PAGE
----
Pettigo: Irish village at centre of Brexit border conundrum
Video report by ITV News Correspondent Peter Smith
Brexit negotiations have continually stalled on the question of the Irish border.
When you visit the rural village of Pettigo, which straddles both the Republic and Northern Ireland, you can appreciate the difficulties.
Cut in half, a customs border once ran through people's gardens in Pettigo.
For Bridget Britton, her property runs over the two different countries.
"For me to go to my garden in the north, I would have to go from Eire to Northern Ireland," she tells ITV News.
"That's no bother now because the customs hut is closed, but if the customs hut was open I would have to report to them that I was going to go for my potatoes."
People here know what life was like with a hard border, and they don't want it back.
Mervyn Johnston knows the border is politically sensitive, with a history of violence.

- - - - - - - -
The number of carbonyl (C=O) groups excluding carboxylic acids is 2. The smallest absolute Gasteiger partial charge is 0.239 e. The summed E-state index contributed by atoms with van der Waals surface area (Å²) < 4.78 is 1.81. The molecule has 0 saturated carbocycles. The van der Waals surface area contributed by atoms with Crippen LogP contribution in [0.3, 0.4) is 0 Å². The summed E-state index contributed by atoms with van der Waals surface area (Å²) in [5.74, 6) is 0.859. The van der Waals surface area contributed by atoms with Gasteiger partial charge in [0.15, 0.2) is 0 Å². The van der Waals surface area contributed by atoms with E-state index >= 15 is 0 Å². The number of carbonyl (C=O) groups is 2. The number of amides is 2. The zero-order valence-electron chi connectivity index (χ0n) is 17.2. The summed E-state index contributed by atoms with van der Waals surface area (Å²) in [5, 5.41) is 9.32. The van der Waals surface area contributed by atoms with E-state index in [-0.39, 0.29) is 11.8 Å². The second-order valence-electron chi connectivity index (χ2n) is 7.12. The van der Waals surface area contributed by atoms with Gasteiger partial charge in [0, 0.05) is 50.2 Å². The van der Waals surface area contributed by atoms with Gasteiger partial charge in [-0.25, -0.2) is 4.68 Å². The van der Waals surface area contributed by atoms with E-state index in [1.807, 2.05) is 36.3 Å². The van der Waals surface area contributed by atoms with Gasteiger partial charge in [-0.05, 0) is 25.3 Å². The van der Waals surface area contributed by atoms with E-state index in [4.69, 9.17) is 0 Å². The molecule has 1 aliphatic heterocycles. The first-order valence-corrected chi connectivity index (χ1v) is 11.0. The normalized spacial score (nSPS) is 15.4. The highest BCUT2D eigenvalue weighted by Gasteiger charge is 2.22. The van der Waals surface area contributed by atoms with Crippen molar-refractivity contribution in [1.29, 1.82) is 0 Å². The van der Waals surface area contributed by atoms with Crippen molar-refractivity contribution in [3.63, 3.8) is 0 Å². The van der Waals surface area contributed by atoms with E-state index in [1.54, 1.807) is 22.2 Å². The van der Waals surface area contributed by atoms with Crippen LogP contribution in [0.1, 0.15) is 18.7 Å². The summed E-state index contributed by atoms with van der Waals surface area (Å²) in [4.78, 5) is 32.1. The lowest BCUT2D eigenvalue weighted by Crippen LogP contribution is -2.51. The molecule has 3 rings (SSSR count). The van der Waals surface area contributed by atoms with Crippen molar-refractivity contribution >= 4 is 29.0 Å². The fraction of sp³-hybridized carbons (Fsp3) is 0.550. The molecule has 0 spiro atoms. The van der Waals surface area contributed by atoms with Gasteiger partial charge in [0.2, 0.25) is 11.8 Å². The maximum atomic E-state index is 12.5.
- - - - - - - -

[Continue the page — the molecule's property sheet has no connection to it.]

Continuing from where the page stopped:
His business is located right on the border, and has been blown up eight times by terrorists.
Since the Good Friday Agreement came into effect the border has become virtually invisible.
"We're living and dying on both sides of the border. It's almost at times as if it's one unit," says Father Frank McManus.
Asked if there is any desire for this to change, his answer is "absolutely not".
These stories are why Brexit negotiators are still trying to come up with the solution as to how they can control the flow of goods and people, yet keep the border as invisible as possible.
Some countries use technology - cameras and computers - but Ireland has more crossing points to monitor than the world's longest border between America and Canada.
When it comes to Republican groups, they are staunchly against anything that represents the partition of Ireland.
When digital camera installations were erected before, they were cut down and burned out - believed to be by armed Republicans.
Peace prevailed in this part of the world when the border was out of sight, out of mind, but Brexit puts it front and centre.
Now politicians need a solution that won't close border crossings and re-open old wounds, because when it comes to the Irish border, both sides have experienced bloodshed.